Site icon Laura Randazzo – Solutions for the Secondary Classroom

Five Ready-To-Use Poetry Stations

Learning lessons from my first experience with stations, I’m happy to report that my second lap around the track with this technique was more successful. Right before we left for our two-week winter vacation, I used Poetry Creation Stations with my freshmen. The result? Oh, this one’s a keeper.

With the help of a few student volunteers, we rearranged the classroom’s regular set-up into “tables” of three-to-four desks. I built five different activities, creating two sets of each station to help control traffic. Over two class periods, students visited all five stations and worked individually to complete each task. Here are (almost) all of the materials you’d need to use the same procedure with your classes (Click on the photo bar to enlarge the images):

Blackout Poetry
You’ll need:
• This instruction sheet to place at the station
• Two or three internet-enabled devices for students to view the instructional Prezi
• Dark markers and/or crayons
• Photocopies of novel pages for students to mark. I use pages from Fahrenheit 451, Of Mice and Men, and The House on Mango Street (works we’ve discussed or studied this fall), and you should copy pages of any novels your students might enjoy. Be sure to print two or three per student. Most of my kids wanted to do more than one of these.

Paint Chip Poetry
You’ll need:
• This instruction sheet to place at the station
• A variety of paint chip sample cards from your local hardware store (choose ones with poetic-sounding or interesting paint color names)
• Paper and pens/pencils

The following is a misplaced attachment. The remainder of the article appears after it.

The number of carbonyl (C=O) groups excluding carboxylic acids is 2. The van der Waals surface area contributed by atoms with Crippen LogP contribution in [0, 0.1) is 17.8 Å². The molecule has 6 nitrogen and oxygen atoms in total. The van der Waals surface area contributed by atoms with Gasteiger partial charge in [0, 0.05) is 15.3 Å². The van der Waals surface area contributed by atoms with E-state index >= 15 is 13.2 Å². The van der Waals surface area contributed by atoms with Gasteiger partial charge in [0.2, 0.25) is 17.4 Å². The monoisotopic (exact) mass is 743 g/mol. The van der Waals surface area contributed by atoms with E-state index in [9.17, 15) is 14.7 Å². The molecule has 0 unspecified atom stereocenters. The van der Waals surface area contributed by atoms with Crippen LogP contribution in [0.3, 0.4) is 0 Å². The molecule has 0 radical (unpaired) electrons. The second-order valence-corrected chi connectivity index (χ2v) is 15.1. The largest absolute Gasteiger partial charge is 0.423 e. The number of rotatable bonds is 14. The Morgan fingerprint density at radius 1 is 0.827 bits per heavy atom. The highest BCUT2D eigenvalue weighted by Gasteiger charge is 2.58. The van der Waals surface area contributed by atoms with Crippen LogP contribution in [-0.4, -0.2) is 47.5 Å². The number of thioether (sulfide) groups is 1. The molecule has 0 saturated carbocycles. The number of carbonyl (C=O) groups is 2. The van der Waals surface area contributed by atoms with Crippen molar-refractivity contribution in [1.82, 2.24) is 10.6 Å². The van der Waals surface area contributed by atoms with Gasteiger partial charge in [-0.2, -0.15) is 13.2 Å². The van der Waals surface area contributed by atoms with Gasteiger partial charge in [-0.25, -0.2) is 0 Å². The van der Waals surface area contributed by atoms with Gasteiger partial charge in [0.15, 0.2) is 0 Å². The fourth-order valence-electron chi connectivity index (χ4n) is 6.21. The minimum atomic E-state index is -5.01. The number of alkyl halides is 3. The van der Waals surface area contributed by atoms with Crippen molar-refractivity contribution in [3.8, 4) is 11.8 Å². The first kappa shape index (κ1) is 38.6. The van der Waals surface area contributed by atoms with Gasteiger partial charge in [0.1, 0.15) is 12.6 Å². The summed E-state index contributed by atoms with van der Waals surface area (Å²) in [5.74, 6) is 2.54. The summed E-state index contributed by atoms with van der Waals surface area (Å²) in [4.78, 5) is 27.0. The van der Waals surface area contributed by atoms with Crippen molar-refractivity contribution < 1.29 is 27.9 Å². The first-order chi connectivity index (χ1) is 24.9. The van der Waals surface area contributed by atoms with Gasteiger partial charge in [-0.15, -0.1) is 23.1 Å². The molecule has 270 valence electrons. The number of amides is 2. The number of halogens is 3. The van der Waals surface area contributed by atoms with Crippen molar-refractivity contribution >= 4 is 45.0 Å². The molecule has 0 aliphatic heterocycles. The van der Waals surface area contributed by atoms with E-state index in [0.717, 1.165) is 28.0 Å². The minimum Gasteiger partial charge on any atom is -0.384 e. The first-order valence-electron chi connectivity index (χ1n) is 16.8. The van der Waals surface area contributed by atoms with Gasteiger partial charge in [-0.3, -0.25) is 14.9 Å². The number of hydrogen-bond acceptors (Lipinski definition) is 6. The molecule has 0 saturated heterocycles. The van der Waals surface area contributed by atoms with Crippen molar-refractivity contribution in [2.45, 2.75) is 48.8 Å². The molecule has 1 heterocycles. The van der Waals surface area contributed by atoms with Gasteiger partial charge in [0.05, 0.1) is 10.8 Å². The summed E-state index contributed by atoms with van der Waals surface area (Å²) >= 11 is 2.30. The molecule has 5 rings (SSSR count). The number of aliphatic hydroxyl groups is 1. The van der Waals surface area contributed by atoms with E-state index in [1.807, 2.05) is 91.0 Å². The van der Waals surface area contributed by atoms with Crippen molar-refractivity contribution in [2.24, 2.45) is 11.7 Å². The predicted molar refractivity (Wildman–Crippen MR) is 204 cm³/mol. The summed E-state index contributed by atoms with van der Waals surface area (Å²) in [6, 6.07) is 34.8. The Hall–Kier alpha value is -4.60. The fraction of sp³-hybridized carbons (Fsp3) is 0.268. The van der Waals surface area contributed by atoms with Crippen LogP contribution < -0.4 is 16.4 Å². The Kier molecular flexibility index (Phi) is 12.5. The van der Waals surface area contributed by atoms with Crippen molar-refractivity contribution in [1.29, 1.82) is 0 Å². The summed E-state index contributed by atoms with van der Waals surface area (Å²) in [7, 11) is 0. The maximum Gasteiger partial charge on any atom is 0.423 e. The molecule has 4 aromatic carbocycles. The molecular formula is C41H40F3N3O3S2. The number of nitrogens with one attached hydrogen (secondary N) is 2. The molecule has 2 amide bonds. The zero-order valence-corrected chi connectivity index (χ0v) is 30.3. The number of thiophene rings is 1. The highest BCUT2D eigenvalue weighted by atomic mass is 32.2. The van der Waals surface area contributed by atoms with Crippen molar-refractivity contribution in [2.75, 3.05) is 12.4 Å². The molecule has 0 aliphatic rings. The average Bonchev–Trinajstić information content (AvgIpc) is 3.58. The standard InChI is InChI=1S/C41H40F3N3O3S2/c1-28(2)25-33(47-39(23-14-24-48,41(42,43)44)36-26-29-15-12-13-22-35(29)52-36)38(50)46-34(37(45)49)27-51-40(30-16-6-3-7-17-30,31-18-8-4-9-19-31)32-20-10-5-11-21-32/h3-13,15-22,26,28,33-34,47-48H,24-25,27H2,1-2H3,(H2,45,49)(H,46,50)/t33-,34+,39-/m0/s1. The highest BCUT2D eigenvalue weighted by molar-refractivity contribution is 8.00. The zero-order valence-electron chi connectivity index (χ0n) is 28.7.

Reversal Poetry
You’ll need:
• This instruction sheet to place at the station
• Copies of this fill-in-the-blank form
• Paper and pens/pencils

Acrostic Poetry
You’ll need:
• This instruction sheet to place at the station
• Examples of strong acrostic poems on an overview sheet (These materials are available in my shop for two bucks, but you can also find lots of great examples at various poetry websites and build your own overview sheet.)
• Envelope filled with topics (We used popular film titles.)
• Paper and pens/pencils

Roll of the Dice Poetry
You’ll need:
• This instruction sheet to place at the station
• Enough dice so that each person at the station has two dice to roll
• Paper and pens/pencils

I planned on giving students about 20 minutes at each station, but ended up only suggesting, not requiring, that they move at the time mark. Whenever I’m deep into creating something cool, I don’t want to uproot and start something new until my first task is done. My freshmen were the same and both days had a gentle ebb and flow of student bodies as they slid from station to station on their own timetable.

My kids were focused as they worked, so I decided not to collect any of their poems because the stations were designed for creativity, not assessment – that’ll come in January. If students had veered off task, though, I would’ve assigned them to bundle their five poems, placing their favorite on the top of the stack for grading. I’m always a fan of they-write-five/I-grade-one assignments. Happily, though, I was able to bypass the grading altogether and just enjoy reading over shoulders and helping writers who sought my advice smooth out any rough patches.

Toward the end of the second day, one early finisher asked if he could use the remaining time to study for another class. My answer was no and I directed him to revisit a favorite station to create another poem. If I’d allowed that geometry textbook to crack open, I just know the focus of the whole classroom would’ve shifted from the poetic to the practical. Glad I held the line.

Finally, a shout-out to Barbara Comstock, a talented teacher-friend in my school district. Most of these stations are adaptations of ideas that she shared with us back in October, which you can read more about here.

Teach on, everyone!

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